A healthy 6-year-old boy presents for evaluation with a 3-month history of an asymptomatic rash extending from his left thumb to his left wrist (Figure).
Diagnosis: Lichen Striatus
Lichen striatus is an uncommon condition that usually affects children aged to 15 years. It often presents as a linear band of inflammatory flat-topped papules ranging in color from pink to skin-colored to tan and often resolves with postinflammatory hypopigmentation. The linear arrangement of the papules characteristically follows Blaschko’s lines and can present in a continuous band or with interrupted areas. The distribution along Blaschko’s lines points to a somatic mosaicism pathogenesis, but neither the involved genes nor the inciting factors are known.1 The papules tend to be asymptomatic but occasionally have associated pruritis.
Lichen striatus usually appears on the extremities and less commonly on the trunk, face, neck, or buttocks. Lichen striatus rarely affects the nail, but when it does it is almost exclusively seen in children. Unlike lichen planus that can affect the whole nail, lichen striatus involves just the medial or lateral portion and may result in onycholysis, splitting, longitudinal ridging, fraying, or, rarely, total nail loss.2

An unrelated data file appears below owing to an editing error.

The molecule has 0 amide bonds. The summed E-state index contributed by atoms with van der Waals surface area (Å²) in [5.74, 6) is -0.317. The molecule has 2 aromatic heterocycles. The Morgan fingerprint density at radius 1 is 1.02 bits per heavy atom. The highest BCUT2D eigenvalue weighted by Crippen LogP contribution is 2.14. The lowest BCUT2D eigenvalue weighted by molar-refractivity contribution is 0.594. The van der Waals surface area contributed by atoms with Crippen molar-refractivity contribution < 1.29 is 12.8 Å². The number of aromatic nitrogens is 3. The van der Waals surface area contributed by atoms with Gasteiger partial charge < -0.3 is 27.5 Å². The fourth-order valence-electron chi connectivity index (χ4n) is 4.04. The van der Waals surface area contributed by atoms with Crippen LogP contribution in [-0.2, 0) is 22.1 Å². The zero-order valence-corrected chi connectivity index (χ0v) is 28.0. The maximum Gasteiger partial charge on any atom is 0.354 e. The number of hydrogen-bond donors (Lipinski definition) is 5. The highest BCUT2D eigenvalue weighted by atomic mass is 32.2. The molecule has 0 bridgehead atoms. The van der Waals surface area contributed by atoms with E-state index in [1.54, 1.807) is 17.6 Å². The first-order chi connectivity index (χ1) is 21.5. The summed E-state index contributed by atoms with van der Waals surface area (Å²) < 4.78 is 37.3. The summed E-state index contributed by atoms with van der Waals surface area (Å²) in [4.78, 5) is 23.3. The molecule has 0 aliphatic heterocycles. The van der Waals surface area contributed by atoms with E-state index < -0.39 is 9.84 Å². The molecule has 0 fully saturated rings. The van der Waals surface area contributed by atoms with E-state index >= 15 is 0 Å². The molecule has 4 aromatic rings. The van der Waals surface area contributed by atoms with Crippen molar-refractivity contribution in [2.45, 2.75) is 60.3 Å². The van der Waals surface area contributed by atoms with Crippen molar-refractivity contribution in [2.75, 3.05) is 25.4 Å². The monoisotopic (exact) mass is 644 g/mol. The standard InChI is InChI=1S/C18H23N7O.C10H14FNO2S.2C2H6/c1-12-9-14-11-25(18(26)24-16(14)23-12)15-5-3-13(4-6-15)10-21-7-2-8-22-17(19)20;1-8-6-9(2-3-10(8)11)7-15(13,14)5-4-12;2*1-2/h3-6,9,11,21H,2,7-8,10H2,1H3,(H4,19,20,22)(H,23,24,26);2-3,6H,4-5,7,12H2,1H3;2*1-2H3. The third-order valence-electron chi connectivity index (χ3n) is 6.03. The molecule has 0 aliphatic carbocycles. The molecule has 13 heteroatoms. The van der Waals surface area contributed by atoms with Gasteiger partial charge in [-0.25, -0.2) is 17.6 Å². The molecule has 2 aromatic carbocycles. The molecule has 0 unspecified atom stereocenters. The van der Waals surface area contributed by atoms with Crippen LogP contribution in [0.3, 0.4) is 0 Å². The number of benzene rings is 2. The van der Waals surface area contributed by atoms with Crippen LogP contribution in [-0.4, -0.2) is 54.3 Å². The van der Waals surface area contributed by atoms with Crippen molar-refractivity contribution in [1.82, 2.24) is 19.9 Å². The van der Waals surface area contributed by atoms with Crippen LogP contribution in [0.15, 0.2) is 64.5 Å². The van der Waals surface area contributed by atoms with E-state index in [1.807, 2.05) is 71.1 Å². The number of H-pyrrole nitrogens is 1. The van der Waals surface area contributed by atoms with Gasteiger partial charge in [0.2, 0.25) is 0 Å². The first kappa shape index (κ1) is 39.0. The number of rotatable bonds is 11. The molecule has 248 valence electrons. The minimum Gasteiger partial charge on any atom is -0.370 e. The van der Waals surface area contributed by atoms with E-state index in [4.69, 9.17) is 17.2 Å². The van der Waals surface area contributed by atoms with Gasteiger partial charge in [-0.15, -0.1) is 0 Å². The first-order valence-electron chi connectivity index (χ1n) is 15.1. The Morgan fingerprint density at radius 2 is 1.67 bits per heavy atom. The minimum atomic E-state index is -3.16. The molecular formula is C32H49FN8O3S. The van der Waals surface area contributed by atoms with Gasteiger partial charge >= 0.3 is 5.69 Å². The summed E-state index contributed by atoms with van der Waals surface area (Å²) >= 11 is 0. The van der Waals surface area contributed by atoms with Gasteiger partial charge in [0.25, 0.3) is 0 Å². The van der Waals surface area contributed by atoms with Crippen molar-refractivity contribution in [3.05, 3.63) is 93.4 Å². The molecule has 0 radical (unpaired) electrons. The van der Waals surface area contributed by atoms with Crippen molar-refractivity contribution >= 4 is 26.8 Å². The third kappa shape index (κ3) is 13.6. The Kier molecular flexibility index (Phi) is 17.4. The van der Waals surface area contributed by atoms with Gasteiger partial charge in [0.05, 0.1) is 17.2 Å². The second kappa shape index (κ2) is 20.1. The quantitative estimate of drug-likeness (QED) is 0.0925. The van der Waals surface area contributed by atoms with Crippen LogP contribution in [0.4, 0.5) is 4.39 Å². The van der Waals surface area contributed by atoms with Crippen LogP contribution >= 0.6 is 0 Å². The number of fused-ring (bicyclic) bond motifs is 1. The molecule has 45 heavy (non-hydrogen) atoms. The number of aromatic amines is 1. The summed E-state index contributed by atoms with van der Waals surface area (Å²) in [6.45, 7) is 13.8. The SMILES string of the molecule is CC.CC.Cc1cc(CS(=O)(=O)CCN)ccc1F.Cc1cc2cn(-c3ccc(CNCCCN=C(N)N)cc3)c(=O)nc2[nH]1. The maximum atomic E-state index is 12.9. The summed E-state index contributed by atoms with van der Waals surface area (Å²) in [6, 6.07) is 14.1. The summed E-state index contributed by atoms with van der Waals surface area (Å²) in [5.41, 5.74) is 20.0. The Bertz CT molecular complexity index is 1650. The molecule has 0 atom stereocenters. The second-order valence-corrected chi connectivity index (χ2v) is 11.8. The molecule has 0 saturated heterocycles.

The condition tends to appear abruptly and reaches its maximum extent within a few days to weeks (occasionally up to several months), then spontaneously resolves over a period of a few months to 2 to 3 years. The resulting postinflammatory hypopigmentation can take a year or more to disappear. In individuals with darker skin tones, lichen striatus may not be noticeable until the appearance of a resolving band of hypopigmentation.1 Recurrences of lichen striatus are unusual.3
The histological findings of lichen striatus can vary depending on which part of the linear band is biopsied, and how long the lesion has been present.1 However, most cases display a combination of spongiotic and lichenoid interface dermatitis with perivascular and periadnexal lymphocytic infiltrate present in the dermis.3 The infiltrate can surround eccrine sweat glands, ducts, and hair follicles distinguishing it from lichen planus.2
Epidermal changes include hyperkeratosis, focal parakeratosis, intercellular and intracellular edema, focal spongiosis, and lymphocytic exocytosis.1,3 Dyskeratotic keratinocytes also can be found in the granular and horny layers or at the level of the dermoepidermal junction.
1. Shiohara T, Kano Y. Lichen planus and lichenoid dermatoses. In: Bolognia J, Jorizzo J, Schaffer J, eds. Dermatology. 3rd ed. Philadelphia: Elsevier/Saunders; 2012:183-202.
2. Tilly JJ, Drolet BA, Esterly NB. Lichenoid eruptions in children. J Am Acad Dermatol.2004;51(4):606-624.
3. Graham JN, Hossler EW. Lichen striatus. Cutis. 2016;97(2):86;120;122.
4. Mu EW, Abuav R, Cohen BA. Facial lichen striatus in children: retracing the lines of Blaschko. Pediatr Dermatol. 2013;30(3):364-366.
5. Goyal S, Cohen BA. Pathological case of the month. Lichen striatus. Arch Pediatr Adolesc Med. 2001;155(2):197-198.